(I think the last time I was this relaxed during midterms was, er, first semester sophomore year. Whee!)
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Bad ways to start the New Year: finally falling prey to a sickness that'd been creeping up on me, I suspect, since the end of the semester; not being able to help my dad move furniture yesterday.

Good ways to start the New Year: having ended up at my mother's house with few books and slow internet, I wrote a draft of a short story, "The War of the Mages", in one day. (Well, one day and a couple of months of thinking about it.) It's in the same world as A Returning Power, so I wanted to get the story written before I started sending the novel out; and, as a bonus, the Dell Award contest deadline is today and I had no stories that weren't currently at markets. So: story written, story sent off to Dell Award contest, in the space of a day. When they announce the winners, I can go back, revise, and then send it to markets. Basically, I win!

Today I came back to my dad's house and re-shelved the contents of 11 (out of 14) boxes of books. My bookcases now loom properly over my bed, so it has started to look something like home.
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My brain might be growing back. Rewrote the first scene in the yep-still-untitled short story, and I think this time it actually works. Um. Yeah. It's nice, having a brain. I mean--I have been writing, but there's a difference between putting sentences on a page and actually thinking about them.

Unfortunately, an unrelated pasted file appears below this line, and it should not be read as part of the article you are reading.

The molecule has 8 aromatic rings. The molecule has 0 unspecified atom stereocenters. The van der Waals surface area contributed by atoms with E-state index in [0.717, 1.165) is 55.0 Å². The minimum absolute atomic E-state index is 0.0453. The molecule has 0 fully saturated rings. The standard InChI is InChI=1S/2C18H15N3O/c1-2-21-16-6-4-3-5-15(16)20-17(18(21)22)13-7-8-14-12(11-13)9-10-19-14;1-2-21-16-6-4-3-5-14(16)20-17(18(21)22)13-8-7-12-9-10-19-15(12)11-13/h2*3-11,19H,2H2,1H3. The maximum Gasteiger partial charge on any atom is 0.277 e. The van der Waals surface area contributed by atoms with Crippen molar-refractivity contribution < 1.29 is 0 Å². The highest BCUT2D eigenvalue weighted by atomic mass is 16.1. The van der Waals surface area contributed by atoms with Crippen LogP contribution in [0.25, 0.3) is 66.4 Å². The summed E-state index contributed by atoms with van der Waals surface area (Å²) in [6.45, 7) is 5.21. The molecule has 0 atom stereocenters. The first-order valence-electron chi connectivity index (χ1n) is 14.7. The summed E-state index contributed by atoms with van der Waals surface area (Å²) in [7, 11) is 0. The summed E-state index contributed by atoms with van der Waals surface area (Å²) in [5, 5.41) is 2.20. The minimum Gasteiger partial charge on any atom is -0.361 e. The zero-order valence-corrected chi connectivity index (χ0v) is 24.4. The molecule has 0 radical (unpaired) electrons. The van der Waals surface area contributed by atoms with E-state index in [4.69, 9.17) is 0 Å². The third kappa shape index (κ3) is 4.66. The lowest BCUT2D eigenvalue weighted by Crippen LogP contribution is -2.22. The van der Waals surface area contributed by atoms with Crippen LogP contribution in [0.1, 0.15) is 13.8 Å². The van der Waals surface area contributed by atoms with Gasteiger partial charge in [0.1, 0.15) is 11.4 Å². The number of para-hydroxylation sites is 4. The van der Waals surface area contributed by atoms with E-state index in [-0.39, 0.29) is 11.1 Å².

The last of the last cake was eaten a couple of days ago, marking the first time since my birthday that there hasn't been cake in the house. But I discovered today that Whole Foods, at least the one I go to, sells maple cotton candy. Temptation officially has been succumbed to. This is probably bad for my soul, or teeth, or something. Oh well.

I was thinking about dried things this morning. On my birthday I received flowers--they are by now very dead and were finally disposed of today. A couple of stalks of little purple flowers dried out in preference to other modes of dying, though, and I saved them (for a time, at least). Remembered, carrying them back up, finding a dried leaf in Jonathan Strange & Mr Norrell earlier this summer when it fell out from between the pages. At the time it must have been something treasured, a keepsake, but now I have no memory of when I put it in there. Odd how your own keepsakes can become someone else's treasures, even if that someone else is yourself in the future.